See our full report below!

Table of Contents 

Detailed Discussion and Commentary

Dinner Conversation

Drs. Aaron Kowalski and Jennifer Sherr on SLGTs in type 1, Beyond A1c, Value-Based Care/Diabeter, and Clinician Challenges

Aaron Kowalski, PhD (Chief Mission Officer, JDRF, New York, NY); Jennifer Sherr, MD, PhD (Yale School of Medicine, New Haven, CT)

We enjoyed a riveting conversation between JDRF’s Dr. Aaron Kowalski and Yale’s Dr. Jennifer Sherr, covering a variety of critical topics in type 1 diabetes: the FDA Advisory Committee’s split 8-8 decision on Sanofi/Lexicon’s sotagliflozin, the Medtronic-owned chain of Diabeter clinics as a model for value-based care, moving beyond A1c, and more. Read details below!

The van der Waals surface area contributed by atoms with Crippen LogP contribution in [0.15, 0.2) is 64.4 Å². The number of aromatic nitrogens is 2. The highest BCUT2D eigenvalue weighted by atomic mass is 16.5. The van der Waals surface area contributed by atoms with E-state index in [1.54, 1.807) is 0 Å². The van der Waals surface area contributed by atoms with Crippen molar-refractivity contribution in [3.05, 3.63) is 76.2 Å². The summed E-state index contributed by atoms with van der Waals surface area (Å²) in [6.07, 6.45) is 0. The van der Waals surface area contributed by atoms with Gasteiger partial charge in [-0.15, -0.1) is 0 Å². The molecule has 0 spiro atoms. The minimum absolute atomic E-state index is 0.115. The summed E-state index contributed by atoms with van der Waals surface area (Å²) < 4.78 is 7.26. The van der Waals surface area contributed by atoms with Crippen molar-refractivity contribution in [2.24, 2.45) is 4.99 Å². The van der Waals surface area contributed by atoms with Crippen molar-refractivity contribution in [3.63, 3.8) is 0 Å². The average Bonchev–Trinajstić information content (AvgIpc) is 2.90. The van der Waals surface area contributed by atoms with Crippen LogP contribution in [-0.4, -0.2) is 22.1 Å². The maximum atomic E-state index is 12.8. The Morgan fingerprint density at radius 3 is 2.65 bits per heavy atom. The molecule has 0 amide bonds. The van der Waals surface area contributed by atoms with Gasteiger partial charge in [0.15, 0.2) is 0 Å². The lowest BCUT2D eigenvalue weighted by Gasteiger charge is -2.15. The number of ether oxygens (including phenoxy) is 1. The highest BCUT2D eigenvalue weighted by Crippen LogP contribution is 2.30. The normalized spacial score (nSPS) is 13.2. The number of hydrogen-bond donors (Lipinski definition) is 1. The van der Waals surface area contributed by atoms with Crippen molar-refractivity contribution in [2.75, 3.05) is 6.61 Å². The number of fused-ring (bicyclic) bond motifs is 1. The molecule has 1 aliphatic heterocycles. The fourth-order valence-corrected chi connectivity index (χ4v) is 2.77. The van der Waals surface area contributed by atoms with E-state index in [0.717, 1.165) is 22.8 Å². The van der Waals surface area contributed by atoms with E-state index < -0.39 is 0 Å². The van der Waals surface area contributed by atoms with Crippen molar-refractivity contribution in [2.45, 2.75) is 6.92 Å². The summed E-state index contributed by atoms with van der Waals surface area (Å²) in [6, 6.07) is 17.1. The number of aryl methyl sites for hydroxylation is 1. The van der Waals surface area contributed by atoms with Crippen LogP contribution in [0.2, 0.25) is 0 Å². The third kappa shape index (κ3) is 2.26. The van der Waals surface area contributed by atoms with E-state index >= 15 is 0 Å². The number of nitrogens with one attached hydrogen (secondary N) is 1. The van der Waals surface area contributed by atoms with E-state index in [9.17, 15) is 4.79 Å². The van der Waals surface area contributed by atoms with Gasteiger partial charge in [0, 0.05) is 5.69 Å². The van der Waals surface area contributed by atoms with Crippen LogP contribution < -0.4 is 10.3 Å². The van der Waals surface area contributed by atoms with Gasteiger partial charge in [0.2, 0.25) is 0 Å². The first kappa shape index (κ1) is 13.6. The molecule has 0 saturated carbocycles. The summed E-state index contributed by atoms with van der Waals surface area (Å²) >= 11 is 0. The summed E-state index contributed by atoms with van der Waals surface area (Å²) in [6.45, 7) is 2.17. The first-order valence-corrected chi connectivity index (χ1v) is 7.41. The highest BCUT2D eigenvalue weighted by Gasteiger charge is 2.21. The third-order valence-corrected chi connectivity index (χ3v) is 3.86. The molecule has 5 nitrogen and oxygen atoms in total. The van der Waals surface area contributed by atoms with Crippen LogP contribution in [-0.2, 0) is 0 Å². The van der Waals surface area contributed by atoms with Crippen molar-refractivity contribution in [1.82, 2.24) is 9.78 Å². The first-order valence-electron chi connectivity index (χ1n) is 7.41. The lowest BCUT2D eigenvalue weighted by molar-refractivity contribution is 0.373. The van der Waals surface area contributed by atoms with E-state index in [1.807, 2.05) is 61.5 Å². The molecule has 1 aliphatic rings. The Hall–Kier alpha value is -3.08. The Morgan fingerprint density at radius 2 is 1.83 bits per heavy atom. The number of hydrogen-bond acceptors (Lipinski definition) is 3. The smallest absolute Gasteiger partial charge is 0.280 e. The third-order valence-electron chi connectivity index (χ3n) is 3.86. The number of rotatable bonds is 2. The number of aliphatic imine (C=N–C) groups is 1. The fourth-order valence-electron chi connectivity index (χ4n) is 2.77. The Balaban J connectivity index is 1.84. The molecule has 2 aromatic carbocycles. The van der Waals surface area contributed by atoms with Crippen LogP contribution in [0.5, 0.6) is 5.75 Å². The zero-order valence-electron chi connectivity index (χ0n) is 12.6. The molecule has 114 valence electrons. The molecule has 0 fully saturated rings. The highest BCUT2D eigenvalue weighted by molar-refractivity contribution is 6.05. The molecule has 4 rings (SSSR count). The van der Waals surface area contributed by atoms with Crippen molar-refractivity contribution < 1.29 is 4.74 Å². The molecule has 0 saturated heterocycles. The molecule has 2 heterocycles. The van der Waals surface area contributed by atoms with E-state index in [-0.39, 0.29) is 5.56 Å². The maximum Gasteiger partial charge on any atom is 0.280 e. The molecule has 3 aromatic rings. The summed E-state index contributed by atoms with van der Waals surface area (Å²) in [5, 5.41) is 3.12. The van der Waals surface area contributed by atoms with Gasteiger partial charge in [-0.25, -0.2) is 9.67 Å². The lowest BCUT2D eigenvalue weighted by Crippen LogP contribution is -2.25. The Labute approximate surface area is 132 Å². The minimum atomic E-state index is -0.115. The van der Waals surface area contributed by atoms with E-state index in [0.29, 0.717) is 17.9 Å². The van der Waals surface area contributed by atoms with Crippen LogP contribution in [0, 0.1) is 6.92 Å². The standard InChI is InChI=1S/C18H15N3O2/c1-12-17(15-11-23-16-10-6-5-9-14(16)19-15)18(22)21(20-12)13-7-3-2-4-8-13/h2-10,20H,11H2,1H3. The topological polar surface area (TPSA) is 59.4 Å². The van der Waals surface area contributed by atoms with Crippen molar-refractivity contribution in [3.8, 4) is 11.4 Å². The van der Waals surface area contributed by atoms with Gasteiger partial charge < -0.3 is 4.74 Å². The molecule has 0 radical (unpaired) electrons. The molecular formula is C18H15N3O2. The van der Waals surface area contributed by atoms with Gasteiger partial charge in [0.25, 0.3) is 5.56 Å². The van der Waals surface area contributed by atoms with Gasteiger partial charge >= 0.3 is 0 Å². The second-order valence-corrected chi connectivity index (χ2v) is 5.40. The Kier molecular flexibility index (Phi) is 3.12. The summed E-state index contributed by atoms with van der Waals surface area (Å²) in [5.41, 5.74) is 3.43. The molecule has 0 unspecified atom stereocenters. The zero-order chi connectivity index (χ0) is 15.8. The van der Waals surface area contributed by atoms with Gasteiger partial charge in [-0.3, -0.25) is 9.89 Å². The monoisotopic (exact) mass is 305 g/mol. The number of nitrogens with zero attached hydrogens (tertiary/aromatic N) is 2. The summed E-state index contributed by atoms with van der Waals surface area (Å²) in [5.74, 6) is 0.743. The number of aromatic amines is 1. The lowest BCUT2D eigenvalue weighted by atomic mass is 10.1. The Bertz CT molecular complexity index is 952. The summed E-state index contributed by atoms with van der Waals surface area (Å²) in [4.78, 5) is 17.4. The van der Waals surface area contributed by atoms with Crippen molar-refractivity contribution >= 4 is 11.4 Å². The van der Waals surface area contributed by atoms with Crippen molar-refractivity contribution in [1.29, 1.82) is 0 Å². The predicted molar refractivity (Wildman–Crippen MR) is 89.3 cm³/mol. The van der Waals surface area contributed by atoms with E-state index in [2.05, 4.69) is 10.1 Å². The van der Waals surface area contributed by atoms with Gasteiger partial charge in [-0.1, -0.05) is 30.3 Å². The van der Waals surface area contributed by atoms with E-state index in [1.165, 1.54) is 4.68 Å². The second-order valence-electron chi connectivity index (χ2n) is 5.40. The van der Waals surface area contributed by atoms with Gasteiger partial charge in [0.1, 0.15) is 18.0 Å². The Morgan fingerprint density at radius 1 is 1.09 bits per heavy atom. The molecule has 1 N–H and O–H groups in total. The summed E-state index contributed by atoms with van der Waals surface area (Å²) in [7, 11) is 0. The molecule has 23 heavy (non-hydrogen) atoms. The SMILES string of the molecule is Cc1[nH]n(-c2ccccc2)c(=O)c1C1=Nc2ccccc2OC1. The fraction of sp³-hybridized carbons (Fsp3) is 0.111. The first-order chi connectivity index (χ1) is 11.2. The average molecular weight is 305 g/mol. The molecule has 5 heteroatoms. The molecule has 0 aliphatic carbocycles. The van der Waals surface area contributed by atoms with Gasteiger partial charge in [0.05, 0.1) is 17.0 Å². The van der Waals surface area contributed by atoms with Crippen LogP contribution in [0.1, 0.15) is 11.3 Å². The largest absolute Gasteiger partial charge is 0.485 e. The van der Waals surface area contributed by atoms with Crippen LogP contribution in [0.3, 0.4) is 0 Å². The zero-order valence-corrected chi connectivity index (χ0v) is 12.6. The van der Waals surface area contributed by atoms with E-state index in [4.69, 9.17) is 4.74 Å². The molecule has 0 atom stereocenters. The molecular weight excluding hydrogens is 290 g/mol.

• On adjunctive therapies in type 1 diabetes: When asked what Dr. Sherr is currently most excited about in type 1 diabetes management, she enthusiastically pointed to adjunctive therapies like SGLT-2 inhibitors. “A multifaceted approach that repurposes some type 2 medications,” she said, will be “essential” in type 1 management. While an FDA Advisory Committee came to a split decision on Sanofi/Lexicon’s NDA for sotagliflozin in adults with type 1 diabetes, Dr. Sherr does not find this discouraging, noting “a split vote is better than being denied.” As she reasoned, the general population is now more open to the idea of using adjunctive therapies – the next step will be to show that they can be used safely. To this end, Dr. Sherr asserted that “the more we can do as a type 1 community to say [SGLT-2s in type 1] are beneficial, the more it will help in the FDA’s decision process.” One attendee wasted no time in heeding Dr. Sherr’s call to action, commenting during Q&A, “SGLT-2s have been the most amazing treatment since insulin. You should really bug your doctor before it is approved because it made a huge change in my glucose control, especially overnight, and with very few side effects.” Dr. Kowalski chimed in, claiming that “the potential is high.” He referenced studies that have shown SGLT-2s to be “tremendously successful drugs” in type 2s, not only in improving glycemic outcomes but also in mitigating cardiovascular and renal complications. Dr. Sherr pointed to her letter to FDA, which can be seen here.